In Santa Clara County v. Southern Pacific Railroad (1886), the Supreme Court held that the Fourteenth Amendment applied to corporations, legally establishing what is referred to as corporate personhood.
While this decision was based strictly on legal reasons, nowhere does the personhood of a corporation ring truer than in its brand. In previous articles like Your Brand is Naked and Advertising to the Real Self vs. the Ideal Self, we take deep dives into brand authenticity. We’ve also cited countless statistics about how today’s consumers, millennials and especially Gen Z, value authenticity above everything in articles like Marketing Financial Services to Gen Z and Gen Z and the Case for Out-of-Home Media.
However, for this shortened Thanksgiving week edition of Plain Talk, we will take a lighter approach. We’re going to look at three famous quotes about the importance of personal authenticity and apply them to brands.
“Being real means allowing yourself to be flawed, silly and imperfect.”
We’ve probably all been in a conversation with a partner, family member, or friend where we’ve had to admit a bone-headed mistake. We’ve had to be honest with ourselves and them about something we did, said, or thought. Sometimes, in recounting the process, it’s okay to laugh at yourself, too, as long as you’re doing so sincerely with the intent to improve or change.
Domino’s Pizza did just this in 2010. They realized revamping their menu and ingredients wasn’t enough when surveys found them tied with Chuck E. Cheese for America’s worst pizza. Their research led them to realize they had put all their emphasis on getting the pizza to the customer fast and thus had neglected to deliver a pizza that anyone would want to eat. Even their loyal customers were critical. They encouraged customers to upload pictures of their delivered pizzas and comments via their tracker app. They then broadcast them with only the obscenities bleeped in Times Square. “Worst Pizza Ever!” “Microwave pizza is far superior.” “Cardboard!”
Over the next year, they ran campaigns:
1. Where they interviewed employees about how bad the old pizzas were,
2. Of focus groups where the walls were pulled back, and customers could see real employees hand-making the “new” pizzas,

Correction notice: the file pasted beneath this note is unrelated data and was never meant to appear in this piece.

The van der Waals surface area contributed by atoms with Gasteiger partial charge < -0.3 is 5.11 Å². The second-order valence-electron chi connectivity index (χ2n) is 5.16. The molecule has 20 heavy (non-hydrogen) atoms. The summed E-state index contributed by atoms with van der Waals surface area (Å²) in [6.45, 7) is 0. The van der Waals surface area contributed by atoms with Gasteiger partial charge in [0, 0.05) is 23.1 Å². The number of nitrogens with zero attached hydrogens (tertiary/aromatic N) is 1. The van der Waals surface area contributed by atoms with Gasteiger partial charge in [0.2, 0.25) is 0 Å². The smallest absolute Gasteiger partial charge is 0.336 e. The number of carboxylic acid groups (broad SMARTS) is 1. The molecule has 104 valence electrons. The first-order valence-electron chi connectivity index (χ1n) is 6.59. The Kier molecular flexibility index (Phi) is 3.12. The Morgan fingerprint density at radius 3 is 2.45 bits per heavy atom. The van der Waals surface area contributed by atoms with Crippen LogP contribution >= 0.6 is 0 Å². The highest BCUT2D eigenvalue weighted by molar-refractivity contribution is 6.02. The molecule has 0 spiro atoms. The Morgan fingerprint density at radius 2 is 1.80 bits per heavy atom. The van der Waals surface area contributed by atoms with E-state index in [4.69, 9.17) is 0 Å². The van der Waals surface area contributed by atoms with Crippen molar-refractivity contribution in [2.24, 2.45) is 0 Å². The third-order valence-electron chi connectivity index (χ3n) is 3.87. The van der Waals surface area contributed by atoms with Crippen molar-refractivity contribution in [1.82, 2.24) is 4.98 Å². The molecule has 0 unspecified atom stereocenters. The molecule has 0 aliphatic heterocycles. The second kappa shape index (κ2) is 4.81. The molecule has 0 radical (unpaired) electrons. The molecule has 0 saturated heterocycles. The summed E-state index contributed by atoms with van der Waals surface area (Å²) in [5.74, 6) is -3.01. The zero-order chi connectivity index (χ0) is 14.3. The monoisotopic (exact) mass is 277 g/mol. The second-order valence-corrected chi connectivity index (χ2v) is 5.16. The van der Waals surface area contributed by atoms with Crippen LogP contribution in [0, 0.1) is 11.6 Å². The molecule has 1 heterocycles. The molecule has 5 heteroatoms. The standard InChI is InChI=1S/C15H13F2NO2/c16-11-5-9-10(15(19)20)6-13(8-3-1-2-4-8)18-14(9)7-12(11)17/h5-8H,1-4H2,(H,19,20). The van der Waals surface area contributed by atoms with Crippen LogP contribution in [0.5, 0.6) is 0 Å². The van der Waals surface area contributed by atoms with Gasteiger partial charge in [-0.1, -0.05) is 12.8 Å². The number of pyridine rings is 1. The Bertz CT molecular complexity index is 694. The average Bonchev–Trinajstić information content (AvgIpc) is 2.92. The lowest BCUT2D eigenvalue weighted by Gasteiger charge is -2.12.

3. And one where they even stalked past customers to get them to try their new pizzas and get new testimonials!
The results were astronomical. According to Inc. Magazine, same-store sales growth increased 10.4 percent between 2009 and 2010. Further, if you had invested $1,000 in Domino’s 2004 IPO, your stock would have been worth more at the end of 2020 than if you had invested $1,000 in Google’s 2004 IPO.
Looks like a Baby Ruth – maybe?
In 2001, Picnic recognized this visual flaw and adopted the tagline, “Deliciously Ugly.” They further used the headline, “The Reason Wrappers Were Invented.”
The campaign followed with such headlines as “It Has a Good Personality” and held relatively unchanged for eight years before needing to be replaced.
Staying with the brand personality but recognizing the messy nature of the product and how it was hurting sales in the “on-the-go” culture, brand management changed the tagline to “It’s No Picnic!” and consumers were challenged to film themselves eating it in less than 30 seconds! Over 100 consumer videos were aired on TV in Australia.
So, as a brand, it’s okay to admit a mistake and miss the mark or even celebrate your imperfections. Because, just like people, no brands are perfect. But acknowledging our shortcomings is part of being authentic.
“To be yourself in a world that is constantly trying to make you something else is the greatest accomplishment.”
As a brand steward, don’t do it. Chasing fads is not what builds long-term success. It only dilutes your brand. This also holds true for jumping to support trendy causes without the resume to support your megaphone. Rather than point out who has done it wrong, this Thanksgiving week, we’ll instead put the spotlight on someone who did it right.
Support that doesn’t melt
Besides making great ice cream (Americone Dream is my favorite), Ben & Jerry’s, which was founded in 1978, has made social causes part of their brand story since 1985, when they established Ben & Jerry’s Foundation to fund community-oriented projects with 7.5 percent of the company’s annual pre-tax profits.